Nothing can prepare your heart for walking into a building full of orphans, forgotten children left to dwindle away into thin air, barely living – just existing, sitting in old cribs and dirty diapers, rocking back and forth to pass the time. This day is forever etched in my mind. I can still hear the flapping, tattered Armenian flag overhead as we entered the hot, suffocating old stone building and met our daughter for the first time in a sea of other orphans, most of whom will never know what it’s like to be part of a family.
We were quiet and still, overcome with all the smells, sounds, and sights as we stepped through the door frame, as quickly she caught our eye. A brown-eyed little cherub quickly gulping down her breakfast being fed to her by a nanny.
At first, she was petrified of the fair-featured, odd-sounding people eager to hold her. Everything about us was strange and unsettling. She was handed to me and wailed for the comfort of one of her favorite caregivers, totally unaware of the love and life we had to offer her.
The frantic little girl placed in my arms that day is a completely different child now, almost unrecognizable. Instead of a terrified foundling, she is confident, brave, and energetic, able, and willing to receive and give love, her vulnerability the true sign of her transformation.
As we naively watched the days turn into weeks, and the weeks turn into months, our anxiety grew, our finances running low, and a worrying feeling something was wrong nagged in the back of our minds. After months of waiting and weeks behind schedule, we were finally given a court date and in the middle of a dark November night, we said ‘goodbye’ to Armenia and began our long trek home.
After a few weeks of settling in at home in the UK, we decided to celebrate our first Christmas with our new baby girl at my parent’s home in Canada. Amidst all the excitement and joy, a message on my phone caught my eye, a link to a news article, ‘Orphanage director arrested for child trafficking in Yerevan.’ This was our orphanage, our daughter’s home. For 5 months, I was face-to-face with a woman now being charged with child trafficking.
Rage and disgust erupted inside of me like lava, and the already raw emotions I felt from visiting the orphanage day in and day out consumed me. Those emotions ate me alive and I felt broken that such cruelty could exist in this world and all those children we loved so deeply, including our daughter, were pawns in a deceitful, repulsive game.
Thankfully, our daughter’s case wasn’t one of the suspected trafficking cases, but other cases were halted as the government investigated. It’s unfathomable to think our daughter is possibly one of the last babies to be set free from that orphanage – all of those children so worthy of love and family, but they are stuck inside a concrete building behind the rusted gates possibly for the rest of their childhood.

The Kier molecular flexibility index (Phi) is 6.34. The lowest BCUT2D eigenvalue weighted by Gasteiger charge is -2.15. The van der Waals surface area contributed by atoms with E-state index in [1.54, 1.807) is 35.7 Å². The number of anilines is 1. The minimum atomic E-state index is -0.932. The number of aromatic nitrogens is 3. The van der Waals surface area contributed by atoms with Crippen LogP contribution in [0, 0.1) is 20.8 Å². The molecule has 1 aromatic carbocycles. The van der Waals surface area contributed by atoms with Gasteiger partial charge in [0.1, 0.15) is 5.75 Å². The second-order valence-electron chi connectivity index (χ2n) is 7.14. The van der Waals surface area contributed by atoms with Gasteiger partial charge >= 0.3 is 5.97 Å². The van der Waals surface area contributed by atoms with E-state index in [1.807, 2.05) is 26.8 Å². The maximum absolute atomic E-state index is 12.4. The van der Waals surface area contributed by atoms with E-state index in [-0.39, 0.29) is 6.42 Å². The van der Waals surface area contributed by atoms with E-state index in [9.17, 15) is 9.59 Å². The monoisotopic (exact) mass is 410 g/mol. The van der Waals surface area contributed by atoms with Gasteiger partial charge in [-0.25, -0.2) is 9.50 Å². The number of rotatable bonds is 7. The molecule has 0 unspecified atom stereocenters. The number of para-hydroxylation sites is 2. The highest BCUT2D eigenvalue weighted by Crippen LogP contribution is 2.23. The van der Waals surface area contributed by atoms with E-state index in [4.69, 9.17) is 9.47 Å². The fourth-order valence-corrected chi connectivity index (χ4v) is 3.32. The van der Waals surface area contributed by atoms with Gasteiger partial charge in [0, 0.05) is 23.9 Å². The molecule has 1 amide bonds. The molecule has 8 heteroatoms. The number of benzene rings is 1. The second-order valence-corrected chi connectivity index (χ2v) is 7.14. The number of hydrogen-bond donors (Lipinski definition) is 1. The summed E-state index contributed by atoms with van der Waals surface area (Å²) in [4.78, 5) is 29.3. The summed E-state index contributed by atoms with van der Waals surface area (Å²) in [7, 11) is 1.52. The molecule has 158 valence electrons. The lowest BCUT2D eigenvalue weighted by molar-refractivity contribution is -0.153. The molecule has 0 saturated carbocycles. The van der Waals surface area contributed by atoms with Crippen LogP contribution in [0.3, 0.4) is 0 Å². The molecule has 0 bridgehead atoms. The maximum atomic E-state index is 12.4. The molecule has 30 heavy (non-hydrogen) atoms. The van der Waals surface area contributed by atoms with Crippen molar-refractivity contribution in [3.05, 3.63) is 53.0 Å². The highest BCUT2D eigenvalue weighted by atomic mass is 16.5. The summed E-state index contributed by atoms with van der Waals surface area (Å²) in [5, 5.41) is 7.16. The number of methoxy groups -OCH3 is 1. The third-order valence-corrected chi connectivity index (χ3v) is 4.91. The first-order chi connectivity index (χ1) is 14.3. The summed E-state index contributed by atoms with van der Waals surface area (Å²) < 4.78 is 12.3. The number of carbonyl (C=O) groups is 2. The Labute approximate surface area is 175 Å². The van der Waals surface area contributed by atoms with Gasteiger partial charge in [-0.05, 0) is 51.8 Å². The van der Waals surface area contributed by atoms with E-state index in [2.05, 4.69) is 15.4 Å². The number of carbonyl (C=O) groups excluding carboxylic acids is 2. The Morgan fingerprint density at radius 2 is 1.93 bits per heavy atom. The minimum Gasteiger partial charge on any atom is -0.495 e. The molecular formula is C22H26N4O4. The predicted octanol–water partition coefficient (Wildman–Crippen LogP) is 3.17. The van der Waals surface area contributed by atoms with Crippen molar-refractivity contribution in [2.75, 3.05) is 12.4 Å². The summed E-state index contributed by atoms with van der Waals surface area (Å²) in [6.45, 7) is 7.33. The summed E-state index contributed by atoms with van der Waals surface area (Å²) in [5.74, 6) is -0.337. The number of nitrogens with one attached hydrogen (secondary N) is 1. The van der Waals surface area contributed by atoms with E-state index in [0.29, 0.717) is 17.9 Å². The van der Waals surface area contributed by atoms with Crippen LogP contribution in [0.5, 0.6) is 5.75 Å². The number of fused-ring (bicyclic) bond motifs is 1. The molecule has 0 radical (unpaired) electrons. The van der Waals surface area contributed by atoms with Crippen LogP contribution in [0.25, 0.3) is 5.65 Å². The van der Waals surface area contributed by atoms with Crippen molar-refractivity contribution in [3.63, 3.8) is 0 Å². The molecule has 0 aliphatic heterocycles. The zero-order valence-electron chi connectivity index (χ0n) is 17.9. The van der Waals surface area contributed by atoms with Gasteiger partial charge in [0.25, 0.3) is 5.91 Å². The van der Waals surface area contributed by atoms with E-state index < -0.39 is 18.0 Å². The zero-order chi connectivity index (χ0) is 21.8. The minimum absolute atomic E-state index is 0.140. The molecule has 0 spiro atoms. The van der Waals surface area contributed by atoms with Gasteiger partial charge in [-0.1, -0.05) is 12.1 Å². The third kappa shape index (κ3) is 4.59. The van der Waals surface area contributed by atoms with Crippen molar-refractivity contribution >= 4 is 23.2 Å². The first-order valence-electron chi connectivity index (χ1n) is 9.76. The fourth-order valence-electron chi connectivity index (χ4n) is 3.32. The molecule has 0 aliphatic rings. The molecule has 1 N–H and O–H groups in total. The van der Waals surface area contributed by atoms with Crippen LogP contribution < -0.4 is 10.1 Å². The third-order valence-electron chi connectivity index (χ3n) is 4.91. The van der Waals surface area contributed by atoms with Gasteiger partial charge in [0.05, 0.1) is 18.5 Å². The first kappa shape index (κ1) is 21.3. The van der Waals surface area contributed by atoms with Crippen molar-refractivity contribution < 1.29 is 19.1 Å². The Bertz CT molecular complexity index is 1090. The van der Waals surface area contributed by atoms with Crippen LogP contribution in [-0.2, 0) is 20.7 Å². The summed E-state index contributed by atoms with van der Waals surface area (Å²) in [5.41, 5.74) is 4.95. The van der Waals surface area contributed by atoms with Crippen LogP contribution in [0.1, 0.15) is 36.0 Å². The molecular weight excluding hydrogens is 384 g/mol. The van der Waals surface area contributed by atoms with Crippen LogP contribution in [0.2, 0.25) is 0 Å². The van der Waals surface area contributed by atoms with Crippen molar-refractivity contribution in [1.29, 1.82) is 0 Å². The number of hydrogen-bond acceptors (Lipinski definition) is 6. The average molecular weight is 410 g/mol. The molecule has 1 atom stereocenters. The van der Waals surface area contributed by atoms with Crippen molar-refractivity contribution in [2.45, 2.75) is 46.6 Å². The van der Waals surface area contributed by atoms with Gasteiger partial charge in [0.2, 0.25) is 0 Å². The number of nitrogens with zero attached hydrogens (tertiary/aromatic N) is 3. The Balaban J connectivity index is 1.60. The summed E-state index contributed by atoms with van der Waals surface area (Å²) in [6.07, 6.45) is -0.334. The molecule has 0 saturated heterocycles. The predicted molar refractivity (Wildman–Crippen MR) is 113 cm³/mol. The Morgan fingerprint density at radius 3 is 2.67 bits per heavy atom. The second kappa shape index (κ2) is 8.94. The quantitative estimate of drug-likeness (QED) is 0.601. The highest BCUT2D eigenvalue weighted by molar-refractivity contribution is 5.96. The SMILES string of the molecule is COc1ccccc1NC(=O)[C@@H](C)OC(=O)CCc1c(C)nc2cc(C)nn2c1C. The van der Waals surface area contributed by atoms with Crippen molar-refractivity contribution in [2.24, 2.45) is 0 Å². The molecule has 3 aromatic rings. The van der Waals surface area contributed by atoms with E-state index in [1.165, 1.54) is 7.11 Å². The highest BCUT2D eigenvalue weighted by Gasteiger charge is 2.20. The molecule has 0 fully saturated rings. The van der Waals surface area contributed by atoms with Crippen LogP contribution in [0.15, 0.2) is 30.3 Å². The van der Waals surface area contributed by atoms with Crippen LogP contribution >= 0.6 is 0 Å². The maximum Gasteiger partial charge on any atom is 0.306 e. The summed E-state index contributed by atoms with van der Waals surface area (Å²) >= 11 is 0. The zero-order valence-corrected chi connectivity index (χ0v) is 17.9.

It’s unclear what will happen with Armenian international adoptions, so much has transpired there – allegations of child trafficking and child abuse from the orphanage, a pandemic, and recently, a war. The gorgeous, loving, and peaceful Armenia we knew is hiding in the shadows. Now more than ever, our connection and deep-rooted love for Armenia are evermore present.
We yearn to one day return, to introduce our little girl to the people who tenderly cared for her, possibly connect with birth relatives and show her where she came from, the courage of her nation, and the love and strength of the Armenian people. Today, we hope for that day to come in the near future, and we pray for peace in the land that gave us the most precious gift: our invincible, clever, stunning girl.
Although we are not Armenian by blood, we are by heart and by adoption. We may have chosen an Armenian girl to be our daughter, but we feel chosen by Armenia, chosen by her culture, her people, our daughter’s homeland.”
This story was submitted to Love What Matters by Kate Szostak of the U.K. You can follow her journey on Instagram and YouTube and find her book here. Do you have a similar experience? We’d like to hear your important journey. Submit your own story here. Be sure to subscribe to our free email newsletter for our best stories, and YouTube for our best videos.
Read more stories about international adoptions here:
‘That was my son. This precious boy was going to become OUR boy. We thought our hearts would burst.’: Woman shares international adoption journey, ‘We love that we get to be their parents’
‘We were pregnant, adopting 3 children who didn’t speak our language. We were DOUBLING our family.’: Mom shares ‘crazy, life-changing adventure’ of adoption
‘He cried by the door. He was hoping we’d take him back. Our anxiety levels were through the roof.’’: Mom shares international adoption journey, ‘We can’t imagine life without them’
‘The last time you saw me, you left me on the side of a bridge. Did you cry?’: Adoptee pens powerful letter to birth mom, ‘Thank you for giving me a better life’